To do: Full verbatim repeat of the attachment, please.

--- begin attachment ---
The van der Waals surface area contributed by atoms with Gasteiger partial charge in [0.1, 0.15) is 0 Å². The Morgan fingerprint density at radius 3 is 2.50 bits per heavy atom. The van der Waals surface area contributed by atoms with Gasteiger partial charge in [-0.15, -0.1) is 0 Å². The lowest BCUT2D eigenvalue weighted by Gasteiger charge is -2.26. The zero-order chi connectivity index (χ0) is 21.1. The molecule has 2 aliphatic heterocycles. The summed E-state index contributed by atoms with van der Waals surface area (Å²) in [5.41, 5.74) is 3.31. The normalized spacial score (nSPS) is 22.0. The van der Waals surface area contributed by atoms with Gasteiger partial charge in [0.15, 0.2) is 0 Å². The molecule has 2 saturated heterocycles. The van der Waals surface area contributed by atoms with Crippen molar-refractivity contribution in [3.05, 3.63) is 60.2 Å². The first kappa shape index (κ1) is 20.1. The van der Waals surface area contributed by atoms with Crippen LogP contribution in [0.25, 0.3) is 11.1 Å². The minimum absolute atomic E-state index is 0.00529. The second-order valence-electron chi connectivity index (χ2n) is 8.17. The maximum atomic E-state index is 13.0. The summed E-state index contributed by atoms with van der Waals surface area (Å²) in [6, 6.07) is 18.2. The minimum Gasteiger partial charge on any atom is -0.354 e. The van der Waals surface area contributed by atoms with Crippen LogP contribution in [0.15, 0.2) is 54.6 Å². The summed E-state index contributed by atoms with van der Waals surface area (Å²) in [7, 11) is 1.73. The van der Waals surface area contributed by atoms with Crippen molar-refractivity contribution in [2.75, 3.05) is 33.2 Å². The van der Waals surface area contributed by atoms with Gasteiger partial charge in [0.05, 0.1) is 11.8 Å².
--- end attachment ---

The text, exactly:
The van der Waals surface area contributed by atoms with Gasteiger partial charge in [0.1, 0.15) is 0 Å². The Morgan fingerprint density at radius 3 is 2.50 bits per heavy atom. The van der Waals surface area contributed by atoms with Gasteiger partial charge in [-0.15, -0.1) is 0 Å². The lowest BCUT2D eigenvalue weighted by Gasteiger charge is -2.26. The zero-order chi connectivity index (χ0) is 21.1. The molecule has 2 aliphatic heterocycles. The summed E-state index contributed by atoms with van der Waals surface area (Å²) in [5.41, 5.74) is 3.31. The normalized spacial score (nSPS) is 22.0. The van der Waals surface area contributed by atoms with Gasteiger partial charge in [0.15, 0.2) is 0 Å². The molecule has 2 saturated heterocycles. The van der Waals surface area contributed by atoms with Crippen molar-refractivity contribution in [3.05, 3.63) is 60.2 Å². The first kappa shape index (κ1) is 20.1. The van der Waals surface area contributed by atoms with Crippen LogP contribution in [0.25, 0.3) is 11.1 Å². The minimum absolute atomic E-state index is 0.00529. The second-order valence-electron chi connectivity index (χ2n) is 8.17. The maximum atomic E-state index is 13.0. The summed E-state index contributed by atoms with van der Waals surface area (Å²) in [6, 6.07) is 18.2. The minimum Gasteiger partial charge on any atom is -0.354 e. The van der Waals surface area contributed by atoms with Crippen LogP contribution in [0.15, 0.2) is 54.6 Å². The summed E-state index contributed by atoms with van der Waals surface area (Å²) in [7, 11) is 1.73. The van der Waals surface area contributed by atoms with Crippen molar-refractivity contribution in [2.75, 3.05) is 33.2 Å². The van der Waals surface area contributed by atoms with Gasteiger partial charge in [0.05, 0.1) is 11.8 Å².